Wal-Mart has agreed to improve employee safety conditions at all 2,857 of its retail and Sam’s Club stores that are under federal jurisdiction. The settlement is in connection with inspections conducted two years ago.
The retailer will improve safety and health practices and training related to trash compactors, cleaning chemicals and hazard communication.
Regarding trash compactors:
- No employee or manager may enter or place any part of their body into a trash compactor or a compactor chute.
- Each compactor will be equipped with an interlock that will allow it to operate only while the compactor chute door is closed.
- Trash compactors will be operated only in the presence and under the supervision of managers who have been trained in their safe operation.
- Employees or managers may attempt to clear jams in compactor chutes only while the compactor is not operating and the interlock is fully functional.
- Wal-Mart will use outside contractors to implement a lockout/tagout program to handle more difficult compactor jams.
- New warning signs will be placed on compactor chute doors.
- Wal-Mart will train or retrain all employees and managers who use or supervise the use of compactors. For new employees, training will be verified through testing.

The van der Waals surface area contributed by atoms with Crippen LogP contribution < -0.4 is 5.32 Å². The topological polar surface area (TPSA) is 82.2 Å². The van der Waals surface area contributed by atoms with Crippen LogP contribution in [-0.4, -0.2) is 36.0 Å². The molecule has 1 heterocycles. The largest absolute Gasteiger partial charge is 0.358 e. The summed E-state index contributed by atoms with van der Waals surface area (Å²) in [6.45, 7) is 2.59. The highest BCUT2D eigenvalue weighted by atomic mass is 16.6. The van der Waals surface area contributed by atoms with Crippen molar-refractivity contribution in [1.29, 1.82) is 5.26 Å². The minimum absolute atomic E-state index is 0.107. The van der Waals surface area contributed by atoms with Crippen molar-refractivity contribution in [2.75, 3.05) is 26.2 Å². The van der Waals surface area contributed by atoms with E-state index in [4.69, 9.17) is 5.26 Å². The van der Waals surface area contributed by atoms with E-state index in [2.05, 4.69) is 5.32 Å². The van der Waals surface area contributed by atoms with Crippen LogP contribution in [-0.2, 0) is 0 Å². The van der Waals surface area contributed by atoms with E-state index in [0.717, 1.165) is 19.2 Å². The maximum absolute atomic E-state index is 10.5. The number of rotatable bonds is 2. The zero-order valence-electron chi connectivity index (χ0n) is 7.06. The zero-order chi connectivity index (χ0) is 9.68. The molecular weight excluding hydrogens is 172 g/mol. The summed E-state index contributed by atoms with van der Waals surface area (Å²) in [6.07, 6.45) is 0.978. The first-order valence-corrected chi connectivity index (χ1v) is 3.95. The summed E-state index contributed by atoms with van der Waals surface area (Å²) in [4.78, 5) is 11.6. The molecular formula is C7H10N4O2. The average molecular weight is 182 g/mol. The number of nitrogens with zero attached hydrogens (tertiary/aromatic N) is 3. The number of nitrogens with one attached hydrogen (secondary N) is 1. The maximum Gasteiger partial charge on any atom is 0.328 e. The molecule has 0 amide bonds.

- An outline of revised trash compactor training will be sent to OSHA’s Director of Enforcement Programs.
Regarding hazard communication and hazardous chemicals:
- The location of all Safety Data Sheets for all hazardous chemicals used at the worksites will be improved to assure they are readily accessible in each employee’s work area, via the Wal-mart intranet.
- Wal-Mart will provide revised training regarding hazardous chemicals and hazard communication for all employees and their managers who access chemicals.
- An outline of Wal-Mart’s revised hazard communication training will be submitted to OSHA’s Director of Enforcement Programs.
- If for any reason, employees or managers handle undiluted cleaning chemicals, they will be provided with appropriate personal protective equipment.
In addition, Wal-Mart will arrange, at its cost, for independent third-party monitoring of covered worksites to assess compliance with abatement requirements. At least 80% of covered worksites will be audited every four months. The findings and reports produced through the third-party monitoring will be made available to OSHA.
What about stores outside of federal jurisdiction — those in so-called state-plan states? While the states aren’t required to do so, federal OSHA recommends their state workplace safety agencies adopt provisions of this agreement.
This settlement followed citations from two inspections conducted at the Wal-Mart Supercenter in Rochester, NY: a safety inspection on Aug. 2, 2011, and a health inspection on Aug. 17, 2011.
For the corporate-wide settlement, the two sides have affirmed these citations, for a total penalty of $190,000:
- one repeat for lockout/tagout
- two serious for lockout/tagout
- two serious for confined space
- one serious for machine guarding
- two serious for personal protective equipment, and
- two serious for hazard communication.